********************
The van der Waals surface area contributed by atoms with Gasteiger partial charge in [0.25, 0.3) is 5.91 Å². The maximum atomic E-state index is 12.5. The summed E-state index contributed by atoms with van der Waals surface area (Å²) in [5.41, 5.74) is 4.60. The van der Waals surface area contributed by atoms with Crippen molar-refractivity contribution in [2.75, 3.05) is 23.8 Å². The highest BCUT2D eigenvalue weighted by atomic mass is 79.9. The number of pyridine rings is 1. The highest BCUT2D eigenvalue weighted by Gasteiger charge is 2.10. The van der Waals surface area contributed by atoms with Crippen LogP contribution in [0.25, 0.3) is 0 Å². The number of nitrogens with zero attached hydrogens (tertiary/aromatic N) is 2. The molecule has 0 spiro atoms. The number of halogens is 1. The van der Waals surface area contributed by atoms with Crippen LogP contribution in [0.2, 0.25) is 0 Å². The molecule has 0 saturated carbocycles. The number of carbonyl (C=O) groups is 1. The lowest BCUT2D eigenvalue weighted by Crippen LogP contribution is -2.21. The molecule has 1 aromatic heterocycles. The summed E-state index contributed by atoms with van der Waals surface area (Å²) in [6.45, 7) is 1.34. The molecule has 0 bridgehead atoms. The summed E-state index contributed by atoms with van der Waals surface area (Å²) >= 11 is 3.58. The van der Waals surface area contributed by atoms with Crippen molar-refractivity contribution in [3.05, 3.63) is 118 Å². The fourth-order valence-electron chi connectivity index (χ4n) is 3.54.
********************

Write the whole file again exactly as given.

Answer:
The van der Waals surface area contributed by atoms with Gasteiger partial charge in [0.25, 0.3) is 5.91 Å². The maximum atomic E-state index is 12.5. The summed E-state index contributed by atoms with van der Waals surface area (Å²) in [5.41, 5.74) is 4.60. The van der Waals surface area contributed by atoms with Crippen molar-refractivity contribution in [2.75, 3.05) is 23.8 Å². The highest BCUT2D eigenvalue weighted by atomic mass is 79.9. The number of pyridine rings is 1. The highest BCUT2D eigenvalue weighted by Gasteiger charge is 2.10. The van der Waals surface area contributed by atoms with Crippen LogP contribution in [0.25, 0.3) is 0 Å². The number of nitrogens with zero attached hydrogens (tertiary/aromatic N) is 2. The molecule has 0 spiro atoms. The number of halogens is 1. The van der Waals surface area contributed by atoms with Crippen LogP contribution in [0.2, 0.25) is 0 Å². The molecule has 0 saturated carbocycles. The number of carbonyl (C=O) groups is 1. The lowest BCUT2D eigenvalue weighted by Crippen LogP contribution is -2.21. The molecule has 1 aromatic heterocycles. The summed E-state index contributed by atoms with van der Waals surface area (Å²) in [6.45, 7) is 1.34. The molecule has 0 bridgehead atoms. The summed E-state index contributed by atoms with van der Waals surface area (Å²) >= 11 is 3.58. The van der Waals surface area contributed by atoms with Crippen molar-refractivity contribution in [3.05, 3.63) is 118 Å². The fourth-order valence-electron chi connectivity index (χ4n) is 3.54.